The company name dropping doesn't really work in LLVM/Clang's favour as there's certainly more corporate paid developers for GCC with Red Hat, IBM, Google, CodeSourcery, Suse amongst others. LLVM/Clang is primarily a one man (corporation) show. Also when it comes to GCC, the code enhancements makes it back to the project due to the licence which is not necessarily the case with LLVM. Given how 'intellectual property!' is the new corporate battlecry I see an increasing chance of companies not contributing back 'unless they have to'. Also I have little to no trust in Apple when it comes to not keeping certain LLVM/Clang enhancements proprietary as we go along. Also, given that Apple stands for the vast majority of Clang/LLVM development it very much mirrors Apple's particular needs (ObjC, C, C++) which may turn out to be quite limiting.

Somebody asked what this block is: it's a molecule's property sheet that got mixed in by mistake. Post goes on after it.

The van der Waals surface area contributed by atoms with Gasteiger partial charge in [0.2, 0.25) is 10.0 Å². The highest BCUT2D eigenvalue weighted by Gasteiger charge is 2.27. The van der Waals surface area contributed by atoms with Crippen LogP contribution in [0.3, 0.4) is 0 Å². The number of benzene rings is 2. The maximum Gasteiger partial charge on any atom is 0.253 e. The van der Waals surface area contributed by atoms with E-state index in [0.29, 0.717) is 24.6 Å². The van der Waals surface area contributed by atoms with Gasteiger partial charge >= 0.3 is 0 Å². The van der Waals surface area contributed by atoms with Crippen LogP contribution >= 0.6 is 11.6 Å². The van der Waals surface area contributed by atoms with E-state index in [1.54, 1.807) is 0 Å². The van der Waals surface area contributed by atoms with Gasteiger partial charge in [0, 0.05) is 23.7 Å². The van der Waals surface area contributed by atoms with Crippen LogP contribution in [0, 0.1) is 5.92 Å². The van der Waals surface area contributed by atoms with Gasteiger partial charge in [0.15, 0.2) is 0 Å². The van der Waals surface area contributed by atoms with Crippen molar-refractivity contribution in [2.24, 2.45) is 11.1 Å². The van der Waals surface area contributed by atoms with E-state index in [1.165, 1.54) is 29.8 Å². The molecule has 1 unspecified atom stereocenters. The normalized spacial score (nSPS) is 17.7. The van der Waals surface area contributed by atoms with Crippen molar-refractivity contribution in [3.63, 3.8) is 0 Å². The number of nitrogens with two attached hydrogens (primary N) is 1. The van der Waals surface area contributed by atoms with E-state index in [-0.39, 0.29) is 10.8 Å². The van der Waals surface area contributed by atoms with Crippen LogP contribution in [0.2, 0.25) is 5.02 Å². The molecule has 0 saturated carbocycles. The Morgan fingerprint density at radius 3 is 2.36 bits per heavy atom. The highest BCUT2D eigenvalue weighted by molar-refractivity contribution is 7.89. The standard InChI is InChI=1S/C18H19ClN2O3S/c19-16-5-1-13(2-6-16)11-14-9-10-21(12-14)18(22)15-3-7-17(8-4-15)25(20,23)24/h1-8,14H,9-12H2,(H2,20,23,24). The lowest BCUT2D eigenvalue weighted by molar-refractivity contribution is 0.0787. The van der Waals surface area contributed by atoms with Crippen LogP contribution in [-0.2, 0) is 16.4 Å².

Originally posted by elanthis View Post
                Even as a game developer, I couldn't care less about GCC's tiny lead.
                Well the 'tiny' lead isn't that 'tiny' actually, particularly when using advanced optimizations like PGO where I can get around 20% increased performance compared to Clang/LLVM.

                As for tools and integration, LLVM offers much better possibilities here obviously given how modular it is (although GCC is improving in this area aswell), still the only solution I know of which integrates Clang/LLVM is XCode which is proprietary as per Apple's lock-in strategy and thus only available on OSX.